Making use of your cheapest feed

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James Brown farms near Ballywalter in County Down. The farm has a mix of soil type with much of the grazing area clay or clay loam. His herd consists of around 170 Ayrshire cross cows.

While mainly spring calving, a third of the herd calve in the autumn. James has a real focus on using grazed grass and at current low milk prices significantly reduces production costs.

CAFRE Dairy Adviser Mark Scott recently visited the farm to find out more about how James manages his herd to maximise the potential of grazed grass.

MS - When do you start preparing for turnout?

JB - Preparation for turnout begins at the end of the previous season. The driest fields on the farm are closed up first to allow a little cover to build for carrying over the winter period. In the springtime the grass carried over on these fields has a surprising nutritional value and it can give a boost in milk composition as well as yield if the right cows are selected to graze it.

MS - What is the right cow in your view?

JB - Any cow can be managed to graze but if breeding a cow specifically for a grazing focus she needs to be around 500kg. This cow type minimises sward damage in early season and in my view maximises profit per hectare. If your cow is heavier, then in early season, simply graze a selection of lighter cows and first lactation animals until ground conditions improve.

MS - What is your target turnout date?

JB - The earlier the better. This will of course vary on each and every farm but it is good to push the boundaries for your own farm and attempt to get cows out earlier each year. Early March is a good target on this farm as it sits on a red clay base. If cows are out early they will graze tightly, meaning there will be more leaf and less stem for future rotations. Grazing the grass plant off in early season stimulates tillering and therefore improving the overall amount of grass grown. In this early season period it is important to put your grazing cows out hungry and once they stop grazing get them back in to avoid any sward damage.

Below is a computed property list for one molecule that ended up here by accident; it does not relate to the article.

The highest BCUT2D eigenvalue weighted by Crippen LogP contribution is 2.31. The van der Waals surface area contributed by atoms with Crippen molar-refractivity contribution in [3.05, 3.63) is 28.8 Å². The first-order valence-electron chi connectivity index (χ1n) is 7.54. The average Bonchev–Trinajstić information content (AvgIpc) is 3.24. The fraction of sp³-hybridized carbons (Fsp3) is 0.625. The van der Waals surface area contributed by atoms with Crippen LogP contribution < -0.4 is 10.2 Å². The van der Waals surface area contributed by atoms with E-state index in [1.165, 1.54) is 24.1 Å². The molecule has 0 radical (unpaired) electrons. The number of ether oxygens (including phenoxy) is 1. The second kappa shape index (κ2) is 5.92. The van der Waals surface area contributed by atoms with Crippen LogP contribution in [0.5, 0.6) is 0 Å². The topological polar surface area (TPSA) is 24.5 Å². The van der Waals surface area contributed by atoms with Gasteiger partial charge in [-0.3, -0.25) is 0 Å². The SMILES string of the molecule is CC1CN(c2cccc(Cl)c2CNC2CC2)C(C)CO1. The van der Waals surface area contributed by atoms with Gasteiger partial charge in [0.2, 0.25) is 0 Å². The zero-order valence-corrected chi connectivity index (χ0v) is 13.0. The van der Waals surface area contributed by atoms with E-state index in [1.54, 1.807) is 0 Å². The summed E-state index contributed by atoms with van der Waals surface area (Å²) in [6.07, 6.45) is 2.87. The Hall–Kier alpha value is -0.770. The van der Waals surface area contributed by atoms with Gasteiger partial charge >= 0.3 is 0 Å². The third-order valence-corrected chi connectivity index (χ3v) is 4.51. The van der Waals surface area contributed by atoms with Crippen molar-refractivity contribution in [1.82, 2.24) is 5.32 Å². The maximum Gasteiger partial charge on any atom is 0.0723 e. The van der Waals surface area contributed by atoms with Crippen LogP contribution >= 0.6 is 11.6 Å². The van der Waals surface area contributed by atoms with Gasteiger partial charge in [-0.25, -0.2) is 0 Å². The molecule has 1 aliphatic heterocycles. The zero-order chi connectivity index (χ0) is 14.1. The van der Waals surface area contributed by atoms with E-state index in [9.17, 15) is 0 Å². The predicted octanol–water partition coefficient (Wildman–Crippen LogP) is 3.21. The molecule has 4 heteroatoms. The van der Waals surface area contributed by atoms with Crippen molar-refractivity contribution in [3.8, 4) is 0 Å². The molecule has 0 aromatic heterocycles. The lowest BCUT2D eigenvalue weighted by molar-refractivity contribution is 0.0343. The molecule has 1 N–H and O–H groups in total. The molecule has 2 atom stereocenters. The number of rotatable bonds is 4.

MS - What grass covers would you target at turnout?

JB- It’s not really about a target cover at turnout, rather you should aim to firstly get some cows out as early as possible and secondly finish your first rotation as early as possible. This leaves the grazing block in the best position for the season ahead. Targets here with an early March turnout are to have grazed the entire grazing block by the third week in April. After this targets of 3000kg DM of grass per hectare for entry and 1500kg DM per hectare for exit with a 21 day rotation are reasonable.

MS - How much meal do you feed at grass?

JB - During the grazing season last year the herd average peaked at 28 litres (including the later lactation autumn calvers) with meal feeding peaking at 4kg per cow at that time. This equates to 19 litres per cow per day of milk from grass. Overall on average throughout the grazing season last year cows received 1kg per cow per day, if they don’t need it they don’t get it.

MS - How do you measure how much grass is there?

JB - Plate metering is the main method of measuring used on the farm, but once you get to know what different covers look like the plate meter can be used as a check now and then. As a first step for those not experienced with this type of grazing the main thing is to walk grazing fields simply to make a decision as to where cows should graze next and which fields will carry cows in early season.

MS - What other targets do you have for grazing management?

JB - If grass covers are in excess of 3000kg DM/ha don’t expect the cows to graze it off tightly and milk well. Once any field exceeds this grass cover flag it for baling but don’t let it grow on any longer than necessary to retain it within the rotation.

Don’t buffer feed with silage unless grass is in severe shortage because cows will either fill up before going out or will not graze properly knowing that silage is waiting for them at milking time. Doing this makes cows lazy grazers and they won’t graze out the sward.

MS - What other advice do you have for farmers who have lost confidence in grazing over the last number of years?

JB - Graze shorter, higher quality grass, the most common mistakes are not turning cows out until the whole farm is ready for grazing and asking cows to graze covers that are too heavy. If stem appears in the sward this is a problem, there is no milk in stem.

Soil test, pH is of paramount importance. When pH is correct you grow more grass and the sward makes optimum use of fertiliser. A sward low in pH will give as great a response to lime as to nitrogen fertiliser, and remember ground limestone is a cheap material.

Don’t let cows back graze, this is especially important when strip grazing. If cows are nipping off the young shoots for days after the initial grazing this again delays growth and upsets the overall rotation.

The biggest driver on the farm for getting cows out to grass is cost saving. Grass is 40% cheaper than silage and can have 10% more energy for milk production.


· Get a small number of cows turned out as early as possible to get the grazing rotation kicked off.

· Don’t put cows out after having filled up on silage or grazing will not work. Train cows to graze tightly from early season.

· In early season when cows stop grazing, remove them back to the house to minimise damage to the sward.

· Cut paddocks for baling rather than making cows eat lower quality grass.

· Keep a close eye on pH, lime is excellent value for money.

· Don’t let cows back graze.